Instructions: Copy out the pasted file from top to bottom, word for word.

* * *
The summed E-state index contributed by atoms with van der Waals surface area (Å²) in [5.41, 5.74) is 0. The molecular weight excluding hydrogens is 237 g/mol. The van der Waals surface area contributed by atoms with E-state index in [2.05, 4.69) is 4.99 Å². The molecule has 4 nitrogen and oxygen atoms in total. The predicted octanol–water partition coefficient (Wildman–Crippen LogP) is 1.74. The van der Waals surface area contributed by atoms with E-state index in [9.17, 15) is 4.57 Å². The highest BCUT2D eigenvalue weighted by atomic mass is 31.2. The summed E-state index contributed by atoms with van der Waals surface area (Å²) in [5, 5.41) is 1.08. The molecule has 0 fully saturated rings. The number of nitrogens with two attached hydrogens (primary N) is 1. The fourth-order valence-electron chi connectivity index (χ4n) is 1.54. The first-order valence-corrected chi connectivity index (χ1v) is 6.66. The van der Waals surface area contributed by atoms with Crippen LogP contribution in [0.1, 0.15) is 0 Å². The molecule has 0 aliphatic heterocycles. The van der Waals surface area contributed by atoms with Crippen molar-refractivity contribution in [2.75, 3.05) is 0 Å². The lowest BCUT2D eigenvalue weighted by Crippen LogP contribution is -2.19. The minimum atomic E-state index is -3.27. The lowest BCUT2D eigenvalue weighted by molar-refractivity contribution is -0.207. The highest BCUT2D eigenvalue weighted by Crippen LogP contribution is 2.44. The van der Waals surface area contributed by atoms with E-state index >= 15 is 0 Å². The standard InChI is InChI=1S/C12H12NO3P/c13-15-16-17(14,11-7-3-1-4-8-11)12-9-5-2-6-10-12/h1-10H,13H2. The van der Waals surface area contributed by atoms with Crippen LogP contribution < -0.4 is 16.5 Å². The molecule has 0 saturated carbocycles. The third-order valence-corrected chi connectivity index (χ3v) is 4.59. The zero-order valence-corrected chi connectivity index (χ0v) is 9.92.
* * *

The summed E-state index contributed by atoms with van der Waals surface area (Å²) in [5.41, 5.74) is 0. The molecular weight excluding hydrogens is 237 g/mol. The van der Waals surface area contributed by atoms with E-state index in [2.05, 4.69) is 4.99 Å². The molecule has 4 nitrogen and oxygen atoms in total. The predicted octanol–water partition coefficient (Wildman–Crippen LogP) is 1.74. The van der Waals surface area contributed by atoms with E-state index in [9.17, 15) is 4.57 Å². The highest BCUT2D eigenvalue weighted by atomic mass is 31.2. The summed E-state index contributed by atoms with van der Waals surface area (Å²) in [5, 5.41) is 1.08. The molecule has 0 fully saturated rings. The number of nitrogens with two attached hydrogens (primary N) is 1. The fourth-order valence-electron chi connectivity index (χ4n) is 1.54. The first-order valence-corrected chi connectivity index (χ1v) is 6.66. The van der Waals surface area contributed by atoms with Crippen LogP contribution in [0.1, 0.15) is 0 Å². The molecule has 0 aliphatic heterocycles. The van der Waals surface area contributed by atoms with Crippen molar-refractivity contribution in [2.75, 3.05) is 0 Å². The lowest BCUT2D eigenvalue weighted by Crippen LogP contribution is -2.19. The minimum atomic E-state index is -3.27. The lowest BCUT2D eigenvalue weighted by molar-refractivity contribution is -0.207. The highest BCUT2D eigenvalue weighted by Crippen LogP contribution is 2.44. The van der Waals surface area contributed by atoms with E-state index >= 15 is 0 Å². The standard InChI is InChI=1S/C12H12NO3P/c13-15-16-17(14,11-7-3-1-4-8-11)12-9-5-2-6-10-12/h1-10H,13H2. The van der Waals surface area contributed by atoms with Crippen LogP contribution < -0.4 is 16.5 Å². The molecule has 0 saturated carbocycles. The third-order valence-corrected chi connectivity index (χ3v) is 4.59. The zero-order valence-corrected chi connectivity index (χ0v) is 9.92.